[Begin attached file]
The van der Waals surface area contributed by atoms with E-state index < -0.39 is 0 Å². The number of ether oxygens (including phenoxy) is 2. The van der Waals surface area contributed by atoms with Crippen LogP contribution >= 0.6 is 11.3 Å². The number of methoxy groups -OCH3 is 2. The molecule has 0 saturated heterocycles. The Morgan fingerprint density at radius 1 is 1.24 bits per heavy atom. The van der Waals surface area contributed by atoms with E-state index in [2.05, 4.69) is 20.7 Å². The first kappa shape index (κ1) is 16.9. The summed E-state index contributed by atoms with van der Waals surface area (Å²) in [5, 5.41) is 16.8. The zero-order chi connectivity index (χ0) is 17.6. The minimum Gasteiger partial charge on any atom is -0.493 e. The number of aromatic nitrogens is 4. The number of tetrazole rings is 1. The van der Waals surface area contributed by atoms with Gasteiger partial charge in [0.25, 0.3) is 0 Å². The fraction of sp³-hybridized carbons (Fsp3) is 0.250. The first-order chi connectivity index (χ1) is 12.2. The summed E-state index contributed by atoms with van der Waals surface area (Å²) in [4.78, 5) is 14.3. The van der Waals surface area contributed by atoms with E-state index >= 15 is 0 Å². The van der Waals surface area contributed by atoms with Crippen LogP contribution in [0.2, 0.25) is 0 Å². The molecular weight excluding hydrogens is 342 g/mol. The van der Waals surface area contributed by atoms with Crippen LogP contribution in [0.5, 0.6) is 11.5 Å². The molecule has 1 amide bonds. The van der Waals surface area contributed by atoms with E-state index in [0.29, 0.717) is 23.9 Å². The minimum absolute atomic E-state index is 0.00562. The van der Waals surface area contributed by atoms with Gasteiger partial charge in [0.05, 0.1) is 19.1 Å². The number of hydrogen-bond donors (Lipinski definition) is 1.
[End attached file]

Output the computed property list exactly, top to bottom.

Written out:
The van der Waals surface area contributed by atoms with E-state index < -0.39 is 0 Å². The number of ether oxygens (including phenoxy) is 2. The van der Waals surface area contributed by atoms with Crippen LogP contribution >= 0.6 is 11.3 Å². The number of methoxy groups -OCH3 is 2. The molecule has 0 saturated heterocycles. The Morgan fingerprint density at radius 1 is 1.24 bits per heavy atom. The van der Waals surface area contributed by atoms with E-state index in [2.05, 4.69) is 20.7 Å². The first kappa shape index (κ1) is 16.9. The summed E-state index contributed by atoms with van der Waals surface area (Å²) in [5, 5.41) is 16.8. The zero-order chi connectivity index (χ0) is 17.6. The minimum Gasteiger partial charge on any atom is -0.493 e. The number of aromatic nitrogens is 4. The number of tetrazole rings is 1. The van der Waals surface area contributed by atoms with Gasteiger partial charge in [0.25, 0.3) is 0 Å². The fraction of sp³-hybridized carbons (Fsp3) is 0.250. The first-order chi connectivity index (χ1) is 12.2. The summed E-state index contributed by atoms with van der Waals surface area (Å²) in [4.78, 5) is 14.3. The van der Waals surface area contributed by atoms with E-state index >= 15 is 0 Å². The van der Waals surface area contributed by atoms with Crippen LogP contribution in [0.2, 0.25) is 0 Å². The molecular weight excluding hydrogens is 342 g/mol. The van der Waals surface area contributed by atoms with Crippen LogP contribution in [0.5, 0.6) is 11.5 Å². The molecule has 1 amide bonds. The van der Waals surface area contributed by atoms with E-state index in [0.29, 0.717) is 23.9 Å². The minimum absolute atomic E-state index is 0.00562. The van der Waals surface area contributed by atoms with Gasteiger partial charge in [0.05, 0.1) is 19.1 Å². The number of hydrogen-bond donors (Lipinski definition) is 1.